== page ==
Conclusion

The various orofacial dysfunctions have been until very recently supported by devices that are inefficient or limited action, with no significant effects on growth and dental eruption. The trainer is a good alternative, it is preformed but in different shapes and sizes according to the age and the anomaly. It can be used associated to a fixed therapy but its action during temporary or mixed dentition gives impressive results. It is the best device for prevention and interception of malocclusions. The positive effects are also expressed both on the duration and on the costs of treatment provided.

References

  1. Ammouche F (2017) Possibilités offertes par la rééducation fonctionnelle dans la prise en charge orthodontique préventive et interceptive. Santé Publique 29: 3.
  2. Aznar T, Galan AF, Marın I, Domınguez A (2006) Dental Arch Diameters and Relationships to Oral Habits. Angle orthod 76(3): 441-445.
  3. Beressi E (2009) Éducation fonctionnelle dans un service clinique hospitalo-universitaire. Orthodontie bioprogressive. 23-32.
  4. Fernandez CCA, Pereira CVCA, Luiz RR, Vieira AR, Costa MDC (2018) Dental anomalies in different growth and skeletal malocclusion patterns. Angle orthod 88(2): 195-201.
  5. Gipch J (2012) Lorthopédie fonctionnelle et les éducateurs fonctionnels souples: évolutions ou révolutions? Info Dentaire (29-30): 4-14.
  6. Gola R, Richard O, Cheynet F, Brignol L, Guyot L (2006) Étiopathogénie de l’obstruction nasale et conséquences sur la croissance maxillofaciale. EMC 2006 Elsevier SAS (23-474-C-10): 1-17.
  7. Kadner A (1925) Etiology of the anomalies of the teeth and a new and simplified method of treatment on the basis of the knowledge of etiology. AJO-DO 11(7): 635-646.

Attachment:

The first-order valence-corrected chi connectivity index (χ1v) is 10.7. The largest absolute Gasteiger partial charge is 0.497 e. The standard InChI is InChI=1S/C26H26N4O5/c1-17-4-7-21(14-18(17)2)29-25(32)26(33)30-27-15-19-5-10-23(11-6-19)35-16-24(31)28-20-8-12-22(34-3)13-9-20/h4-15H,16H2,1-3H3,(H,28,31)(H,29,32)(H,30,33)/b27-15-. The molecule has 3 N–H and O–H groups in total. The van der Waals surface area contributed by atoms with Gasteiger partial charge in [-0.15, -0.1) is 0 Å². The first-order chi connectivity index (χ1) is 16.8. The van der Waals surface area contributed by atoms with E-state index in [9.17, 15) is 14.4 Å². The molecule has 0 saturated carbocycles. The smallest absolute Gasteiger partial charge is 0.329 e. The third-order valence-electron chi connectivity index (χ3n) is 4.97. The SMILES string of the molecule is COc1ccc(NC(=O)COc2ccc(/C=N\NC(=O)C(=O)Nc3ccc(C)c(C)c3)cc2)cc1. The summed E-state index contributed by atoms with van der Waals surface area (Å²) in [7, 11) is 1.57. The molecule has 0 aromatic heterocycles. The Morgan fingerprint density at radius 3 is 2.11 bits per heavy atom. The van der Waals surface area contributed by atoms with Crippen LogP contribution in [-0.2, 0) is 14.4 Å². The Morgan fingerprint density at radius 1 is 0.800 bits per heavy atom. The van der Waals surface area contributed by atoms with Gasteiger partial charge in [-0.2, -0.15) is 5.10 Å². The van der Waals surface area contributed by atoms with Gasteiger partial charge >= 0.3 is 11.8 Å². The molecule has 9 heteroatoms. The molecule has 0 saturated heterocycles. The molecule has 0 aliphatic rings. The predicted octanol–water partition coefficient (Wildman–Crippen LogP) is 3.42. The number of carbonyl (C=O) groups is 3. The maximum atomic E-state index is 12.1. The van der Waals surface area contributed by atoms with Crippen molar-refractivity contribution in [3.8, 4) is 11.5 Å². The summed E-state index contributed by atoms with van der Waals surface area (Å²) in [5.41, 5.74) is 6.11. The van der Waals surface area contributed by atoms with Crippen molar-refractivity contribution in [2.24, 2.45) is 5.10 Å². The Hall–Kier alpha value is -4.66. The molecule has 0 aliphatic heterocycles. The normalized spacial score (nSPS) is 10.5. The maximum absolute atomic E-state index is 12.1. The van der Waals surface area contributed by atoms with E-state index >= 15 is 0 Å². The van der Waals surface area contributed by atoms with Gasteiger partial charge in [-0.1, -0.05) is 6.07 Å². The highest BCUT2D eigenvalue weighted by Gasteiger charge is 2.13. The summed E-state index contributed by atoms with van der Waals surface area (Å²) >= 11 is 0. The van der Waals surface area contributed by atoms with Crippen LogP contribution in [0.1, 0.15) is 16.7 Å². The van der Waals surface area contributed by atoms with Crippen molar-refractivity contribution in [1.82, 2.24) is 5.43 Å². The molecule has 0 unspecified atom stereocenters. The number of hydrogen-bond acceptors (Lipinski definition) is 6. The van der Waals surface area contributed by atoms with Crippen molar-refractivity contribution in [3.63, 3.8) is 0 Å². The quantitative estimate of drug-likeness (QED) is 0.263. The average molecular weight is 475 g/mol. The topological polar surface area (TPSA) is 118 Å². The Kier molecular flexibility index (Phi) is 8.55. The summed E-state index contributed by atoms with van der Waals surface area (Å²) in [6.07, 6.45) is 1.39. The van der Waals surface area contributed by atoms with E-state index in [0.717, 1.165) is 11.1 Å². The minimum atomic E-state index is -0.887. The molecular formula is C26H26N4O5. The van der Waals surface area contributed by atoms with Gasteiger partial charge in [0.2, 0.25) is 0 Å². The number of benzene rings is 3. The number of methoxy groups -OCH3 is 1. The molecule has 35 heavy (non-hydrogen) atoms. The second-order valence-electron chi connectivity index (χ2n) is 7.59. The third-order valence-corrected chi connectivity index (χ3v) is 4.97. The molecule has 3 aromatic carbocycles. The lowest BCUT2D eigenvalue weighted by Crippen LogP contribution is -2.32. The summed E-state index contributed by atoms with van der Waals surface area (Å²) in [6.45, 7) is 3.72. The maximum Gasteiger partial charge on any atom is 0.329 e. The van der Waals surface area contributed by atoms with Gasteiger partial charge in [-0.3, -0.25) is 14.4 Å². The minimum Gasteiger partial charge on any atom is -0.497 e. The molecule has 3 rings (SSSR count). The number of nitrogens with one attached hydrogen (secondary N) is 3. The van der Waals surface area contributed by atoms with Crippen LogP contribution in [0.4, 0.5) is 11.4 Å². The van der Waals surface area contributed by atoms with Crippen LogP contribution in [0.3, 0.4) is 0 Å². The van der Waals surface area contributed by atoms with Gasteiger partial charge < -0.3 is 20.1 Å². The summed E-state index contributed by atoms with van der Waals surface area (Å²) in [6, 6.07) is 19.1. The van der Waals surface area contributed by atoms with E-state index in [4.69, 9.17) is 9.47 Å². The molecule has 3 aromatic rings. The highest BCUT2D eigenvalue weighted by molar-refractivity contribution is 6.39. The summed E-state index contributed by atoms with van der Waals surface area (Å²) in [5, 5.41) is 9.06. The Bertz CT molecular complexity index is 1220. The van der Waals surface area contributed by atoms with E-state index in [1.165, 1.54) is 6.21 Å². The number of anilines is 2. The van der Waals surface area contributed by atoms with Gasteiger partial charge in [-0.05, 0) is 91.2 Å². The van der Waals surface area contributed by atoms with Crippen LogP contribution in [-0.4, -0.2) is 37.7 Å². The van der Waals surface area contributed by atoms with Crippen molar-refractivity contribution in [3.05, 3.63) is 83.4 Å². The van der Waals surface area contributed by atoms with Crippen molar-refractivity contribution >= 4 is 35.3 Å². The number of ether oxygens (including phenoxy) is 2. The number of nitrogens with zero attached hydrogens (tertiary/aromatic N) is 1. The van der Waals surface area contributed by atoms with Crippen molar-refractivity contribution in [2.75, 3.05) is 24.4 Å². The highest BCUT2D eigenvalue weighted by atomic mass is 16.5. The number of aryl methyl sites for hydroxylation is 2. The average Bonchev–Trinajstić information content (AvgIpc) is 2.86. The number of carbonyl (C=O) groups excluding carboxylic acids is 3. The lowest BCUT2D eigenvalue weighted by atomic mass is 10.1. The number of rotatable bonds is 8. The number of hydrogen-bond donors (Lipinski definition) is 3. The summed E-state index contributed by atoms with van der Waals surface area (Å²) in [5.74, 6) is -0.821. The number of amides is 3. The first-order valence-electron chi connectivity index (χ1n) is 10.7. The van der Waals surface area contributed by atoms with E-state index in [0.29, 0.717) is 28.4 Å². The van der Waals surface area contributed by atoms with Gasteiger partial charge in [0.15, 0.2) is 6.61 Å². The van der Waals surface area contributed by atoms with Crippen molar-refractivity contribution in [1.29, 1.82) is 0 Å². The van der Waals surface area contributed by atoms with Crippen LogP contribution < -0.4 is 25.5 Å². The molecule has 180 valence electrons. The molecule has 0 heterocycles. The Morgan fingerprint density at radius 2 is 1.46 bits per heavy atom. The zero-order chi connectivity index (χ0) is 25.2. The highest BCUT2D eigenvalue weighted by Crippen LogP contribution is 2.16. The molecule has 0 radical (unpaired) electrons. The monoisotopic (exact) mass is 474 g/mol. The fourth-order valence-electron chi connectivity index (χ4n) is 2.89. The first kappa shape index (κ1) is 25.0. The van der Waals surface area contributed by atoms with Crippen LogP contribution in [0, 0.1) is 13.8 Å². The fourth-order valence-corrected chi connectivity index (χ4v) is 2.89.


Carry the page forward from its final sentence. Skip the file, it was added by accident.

8. Lacout J, Deroze D (2009) La prévention en orthopédie dento-faciale. Ortho autrement 1: 6-13.
  9. Patti A, Perrier D Arc G (2005) Clinical Success in Early Orthodontic Treatment. Quintessence Publishing, France 17: 756-757.
  10. Picaud M (2010) L’éducation fonctionnelle au cabinet d’orthodontie à l’aide d’appareils amovibles souples. Thèse pour le Diplôme d’état de Docteur en chirurgie dentaire. Université Nantes p. 156.
  11. Usumez S, Uysal T, Sari Z, Basciftci FA, Karaman AI, et al. (2004) The effects of early preorthodontic trainer treatment on Class II, Division 1 Patients. Angle Orthod 74(5): 605-609.
  12. Tallgren A, Christiansen RL, Ash M, Miller RL (1998) Effects of a myofunctional appliance on orofacial muscle activity and structures. Angle Orthod 68(3): 249-255.
  13. F Vaysse, E Noirrit, I Bailleul Forestier, A Bah, D Bandon (2010) Les anomalies de l’éruption dentaire. Eruption and teething complications. Archives de pédiatrie 17(6): 756-757.
  14. Warren J, Bishara S, Steinbock K, Yonezu T, Nowak A (2001) Effects of oral habits’ duration on dental characteristics in the primary dentition. J Am Dent Assoc 132(12): 1685–1693.